This digital native group has a preference for email as a method of contact and never want to be contacted by phone. Insurers should consider utilising digital channels to communicate with this social-media friendly group, with postal mail as a back-up.
Mandatory Minimums are typically interested in sport, going out with friends and having fun, so insurers will do well to offer lifestyle perks and rewards that will make purchasing insurance less of a drag.
Building positive relationships with Mandatory Minimums at this stage could prove beneficial as they eventually mature and transition into ‘Worth Its’. Read on to find out about them.
Part time or unemployed females comprise the majority of this group. Either co-habiting or married with children, they tend not to own a great deal of policies personally, but pet insurance is the most prevalent.
Though not the primary purchaser of insurance products for their household, Influencers still play an important contributory role in the decision making process. They will often consult friends and family for advice and are likely to make recommendations to the ultimate policy purchaser; most commonly their husband or partner.
Out of the four clusters, Influencers are the most likely to find the process of buying insurance confusing, and will use aggregators for all insurance policies purchased.
How to engage with them:
Influencers’ natural urge is to use aggregators so insurance companies need to use simple, clear instructions when communicating with this group. Though influencers are not primary purchasers of insurance within their household, they consider themselves as key decision makers in the process, so should be treated as such. Influencers have no explicit preference on how they would like to be contacted, however, they tend to use Facebook a lot, so social media presents a useful tool to get buy in from this group. A lot of their interests and activities are family focussed so messaging should centre around this.
Predominately middle-aged and male, the Worth-It’s are often heavily insured, keen to protect assets accumulated over the course of their working life. They will find the process of buying insurance very simple and be prepared to switch regularly to find the best value.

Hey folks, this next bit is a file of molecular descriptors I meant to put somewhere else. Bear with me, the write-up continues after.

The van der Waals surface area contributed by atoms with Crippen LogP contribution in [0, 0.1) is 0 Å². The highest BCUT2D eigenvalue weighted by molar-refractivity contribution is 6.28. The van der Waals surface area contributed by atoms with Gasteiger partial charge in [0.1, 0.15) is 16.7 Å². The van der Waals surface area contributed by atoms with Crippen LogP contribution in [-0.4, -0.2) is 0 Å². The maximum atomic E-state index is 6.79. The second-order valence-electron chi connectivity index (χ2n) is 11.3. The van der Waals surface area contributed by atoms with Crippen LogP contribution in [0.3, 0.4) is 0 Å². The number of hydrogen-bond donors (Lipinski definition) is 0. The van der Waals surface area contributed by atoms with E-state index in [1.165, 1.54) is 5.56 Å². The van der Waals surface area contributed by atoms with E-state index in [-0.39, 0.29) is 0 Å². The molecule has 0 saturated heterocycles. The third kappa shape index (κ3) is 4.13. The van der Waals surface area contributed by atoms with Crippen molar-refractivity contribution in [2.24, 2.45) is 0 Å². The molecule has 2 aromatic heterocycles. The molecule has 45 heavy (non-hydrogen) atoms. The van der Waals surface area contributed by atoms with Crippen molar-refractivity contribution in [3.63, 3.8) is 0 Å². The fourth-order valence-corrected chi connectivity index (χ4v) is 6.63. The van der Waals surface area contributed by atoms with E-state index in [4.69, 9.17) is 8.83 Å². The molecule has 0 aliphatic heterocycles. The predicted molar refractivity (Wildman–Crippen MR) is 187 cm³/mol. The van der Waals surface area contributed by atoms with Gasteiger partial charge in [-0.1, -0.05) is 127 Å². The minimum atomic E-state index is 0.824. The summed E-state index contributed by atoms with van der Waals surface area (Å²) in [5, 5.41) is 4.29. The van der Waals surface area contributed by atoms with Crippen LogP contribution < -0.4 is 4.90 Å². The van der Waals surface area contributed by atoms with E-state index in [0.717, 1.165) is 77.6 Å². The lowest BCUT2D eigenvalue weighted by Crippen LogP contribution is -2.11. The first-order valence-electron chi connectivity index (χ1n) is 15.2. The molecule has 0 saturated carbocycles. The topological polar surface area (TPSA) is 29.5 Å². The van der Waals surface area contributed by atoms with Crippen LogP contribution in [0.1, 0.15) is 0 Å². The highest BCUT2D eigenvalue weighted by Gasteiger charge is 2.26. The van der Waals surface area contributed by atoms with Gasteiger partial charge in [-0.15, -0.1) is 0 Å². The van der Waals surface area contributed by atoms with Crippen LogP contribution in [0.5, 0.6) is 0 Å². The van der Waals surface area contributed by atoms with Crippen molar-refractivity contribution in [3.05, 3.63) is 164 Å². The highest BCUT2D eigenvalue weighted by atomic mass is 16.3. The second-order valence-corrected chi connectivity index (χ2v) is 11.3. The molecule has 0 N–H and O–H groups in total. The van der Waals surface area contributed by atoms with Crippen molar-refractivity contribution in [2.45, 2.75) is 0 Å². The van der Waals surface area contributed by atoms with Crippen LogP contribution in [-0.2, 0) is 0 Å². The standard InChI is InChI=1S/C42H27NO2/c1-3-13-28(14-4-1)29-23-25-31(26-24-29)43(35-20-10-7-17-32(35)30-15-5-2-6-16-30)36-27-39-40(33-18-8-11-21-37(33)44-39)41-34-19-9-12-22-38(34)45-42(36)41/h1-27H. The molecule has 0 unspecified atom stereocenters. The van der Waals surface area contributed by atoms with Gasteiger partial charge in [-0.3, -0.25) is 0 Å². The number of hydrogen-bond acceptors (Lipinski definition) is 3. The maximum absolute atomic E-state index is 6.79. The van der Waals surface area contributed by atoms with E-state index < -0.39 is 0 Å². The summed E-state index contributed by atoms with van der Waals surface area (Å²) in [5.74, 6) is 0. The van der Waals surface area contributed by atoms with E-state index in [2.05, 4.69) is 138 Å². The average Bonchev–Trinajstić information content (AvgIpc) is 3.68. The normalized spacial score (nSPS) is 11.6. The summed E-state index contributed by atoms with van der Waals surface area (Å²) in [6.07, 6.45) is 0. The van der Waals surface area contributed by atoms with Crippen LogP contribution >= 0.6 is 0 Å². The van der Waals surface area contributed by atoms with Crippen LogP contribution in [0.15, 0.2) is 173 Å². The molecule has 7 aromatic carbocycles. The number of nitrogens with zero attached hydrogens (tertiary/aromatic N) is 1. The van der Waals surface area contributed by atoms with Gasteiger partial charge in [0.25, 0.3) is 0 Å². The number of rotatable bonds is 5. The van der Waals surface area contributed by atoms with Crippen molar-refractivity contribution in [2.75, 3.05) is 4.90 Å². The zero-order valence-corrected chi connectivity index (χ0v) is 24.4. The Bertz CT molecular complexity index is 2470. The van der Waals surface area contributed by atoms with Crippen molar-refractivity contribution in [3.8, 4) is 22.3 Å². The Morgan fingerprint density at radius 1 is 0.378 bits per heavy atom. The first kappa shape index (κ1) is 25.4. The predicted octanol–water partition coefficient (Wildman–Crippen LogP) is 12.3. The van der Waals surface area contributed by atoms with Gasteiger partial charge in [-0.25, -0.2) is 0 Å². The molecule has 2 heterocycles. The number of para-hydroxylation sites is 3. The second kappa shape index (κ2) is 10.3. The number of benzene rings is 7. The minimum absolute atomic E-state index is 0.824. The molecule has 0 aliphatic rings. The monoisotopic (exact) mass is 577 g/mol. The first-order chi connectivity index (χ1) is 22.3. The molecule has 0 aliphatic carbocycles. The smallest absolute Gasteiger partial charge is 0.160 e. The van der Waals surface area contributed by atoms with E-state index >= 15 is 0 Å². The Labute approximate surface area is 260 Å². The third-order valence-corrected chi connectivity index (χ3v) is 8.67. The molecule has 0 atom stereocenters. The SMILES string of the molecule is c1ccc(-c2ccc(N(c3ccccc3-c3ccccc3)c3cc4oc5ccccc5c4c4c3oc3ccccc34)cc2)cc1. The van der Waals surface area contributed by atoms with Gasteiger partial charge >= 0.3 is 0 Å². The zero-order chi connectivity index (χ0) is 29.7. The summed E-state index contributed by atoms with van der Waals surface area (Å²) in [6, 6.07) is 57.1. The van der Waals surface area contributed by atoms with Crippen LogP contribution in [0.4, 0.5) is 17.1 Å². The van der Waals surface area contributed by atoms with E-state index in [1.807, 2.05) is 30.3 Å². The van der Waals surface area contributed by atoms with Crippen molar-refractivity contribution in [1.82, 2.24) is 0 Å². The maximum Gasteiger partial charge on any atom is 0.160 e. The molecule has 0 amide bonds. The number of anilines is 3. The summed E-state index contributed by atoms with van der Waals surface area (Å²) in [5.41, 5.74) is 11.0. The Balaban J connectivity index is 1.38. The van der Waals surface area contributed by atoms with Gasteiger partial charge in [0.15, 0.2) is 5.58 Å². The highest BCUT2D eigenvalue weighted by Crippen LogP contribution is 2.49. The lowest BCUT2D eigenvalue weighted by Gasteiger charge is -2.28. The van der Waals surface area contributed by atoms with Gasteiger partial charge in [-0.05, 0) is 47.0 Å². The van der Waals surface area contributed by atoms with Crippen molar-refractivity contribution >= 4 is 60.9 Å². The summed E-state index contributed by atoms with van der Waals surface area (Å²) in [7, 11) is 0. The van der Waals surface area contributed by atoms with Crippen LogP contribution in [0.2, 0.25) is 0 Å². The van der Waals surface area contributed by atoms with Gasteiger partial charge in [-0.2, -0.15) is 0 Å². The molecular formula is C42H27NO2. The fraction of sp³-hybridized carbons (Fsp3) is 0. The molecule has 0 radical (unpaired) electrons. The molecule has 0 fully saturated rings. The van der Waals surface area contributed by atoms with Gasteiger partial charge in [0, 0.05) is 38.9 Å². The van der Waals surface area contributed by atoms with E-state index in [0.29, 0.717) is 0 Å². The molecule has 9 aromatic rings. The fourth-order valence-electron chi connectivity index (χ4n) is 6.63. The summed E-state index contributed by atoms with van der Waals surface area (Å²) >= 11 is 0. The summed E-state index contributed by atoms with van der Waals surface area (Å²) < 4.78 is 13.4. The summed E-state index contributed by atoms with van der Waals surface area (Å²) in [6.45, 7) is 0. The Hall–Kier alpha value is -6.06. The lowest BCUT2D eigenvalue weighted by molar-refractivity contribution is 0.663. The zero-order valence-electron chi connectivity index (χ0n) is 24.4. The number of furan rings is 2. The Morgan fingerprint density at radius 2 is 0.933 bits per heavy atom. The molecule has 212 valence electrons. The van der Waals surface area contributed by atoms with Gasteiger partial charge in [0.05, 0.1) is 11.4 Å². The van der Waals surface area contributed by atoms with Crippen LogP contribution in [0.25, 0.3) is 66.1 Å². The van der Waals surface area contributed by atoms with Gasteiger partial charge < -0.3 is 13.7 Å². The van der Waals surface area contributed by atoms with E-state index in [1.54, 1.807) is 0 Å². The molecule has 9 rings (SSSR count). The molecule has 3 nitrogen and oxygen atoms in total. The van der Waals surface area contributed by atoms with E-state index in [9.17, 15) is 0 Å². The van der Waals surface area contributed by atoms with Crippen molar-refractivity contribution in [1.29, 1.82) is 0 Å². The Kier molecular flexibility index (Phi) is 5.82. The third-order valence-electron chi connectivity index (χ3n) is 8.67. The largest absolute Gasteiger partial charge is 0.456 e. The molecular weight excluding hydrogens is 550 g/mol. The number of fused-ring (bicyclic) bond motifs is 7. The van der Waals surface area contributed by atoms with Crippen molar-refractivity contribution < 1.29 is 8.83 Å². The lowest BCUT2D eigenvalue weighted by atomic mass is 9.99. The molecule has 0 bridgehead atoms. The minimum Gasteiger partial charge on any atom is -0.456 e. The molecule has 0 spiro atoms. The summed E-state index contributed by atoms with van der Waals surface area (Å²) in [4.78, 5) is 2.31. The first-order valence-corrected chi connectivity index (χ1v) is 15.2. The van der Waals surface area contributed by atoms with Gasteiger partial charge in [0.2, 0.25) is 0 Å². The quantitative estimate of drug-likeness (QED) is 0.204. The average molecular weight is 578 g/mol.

Married with children, and working full time, they are likely to own every insurance type, but approach each differently.
For home insurance, Worth-its will use a combination of friends, family and the internet for research purposes, spending approximately two hours researching, before ultimately turning to an aggregator for purchase.
Decisions on car insurance sees Worth-its spend much less time researching (approximately 30 minutes) going on to use either a broker or an aggregator.
Travel Insurance: goes direct or uses the internet for research purposes, spends approximately 30 mins researching, then uses an aggregator or goes direct to purchase.
When considering life insurance policies, perhaps the most important for Worth-Its, a variety of research tools are exploited over the course of two hours or more. Starting first on the internet and in some cases contacting insurers direct to compare quotes, they will then use a broker/aggregator to purchase.
How to engage with them:
The switch-happy ‘Worth it’ has significant lifetime value for an insurer, if only he can be retained. He is a key example of why insurers should move away from product marketing and instead take a much more holistic approach. By focussing on the needs of the entire household, insurers should offer as much as possible in one package to appeal to this type of consumer.
Any communication needs to centre on the family and security, with email and telephone being the preferred method of contact for this group.
Remember: value driven ‘Worth Its’ are confident, well informed and not afraid to spend time shopping around for better deals. Insurers need to make sure they are fully up to speed with the changing needs of this consumer group and be on hand to offer additional value on an ongoing basis.
‘OAPs (Over-Assured Pensioners)’
Post-family Over-Assured-Pensioners are aged 55 and older, and comprise slightly more females than males.
Retired, perhaps widowed, with no dependent children, the OAPs are regional dwellers with every type of insurance available. They realise they are getting older and need more protection.
Unlike the Worth-Its, they approach the process in a similar way regardless of the type of policy.
Light or non-users of social media and the internet, OAPs are legacy insurance customers who rely on newspapers, advertisements and other media material to research policies before going direct or through a broker to purchase – a process they find very confusing.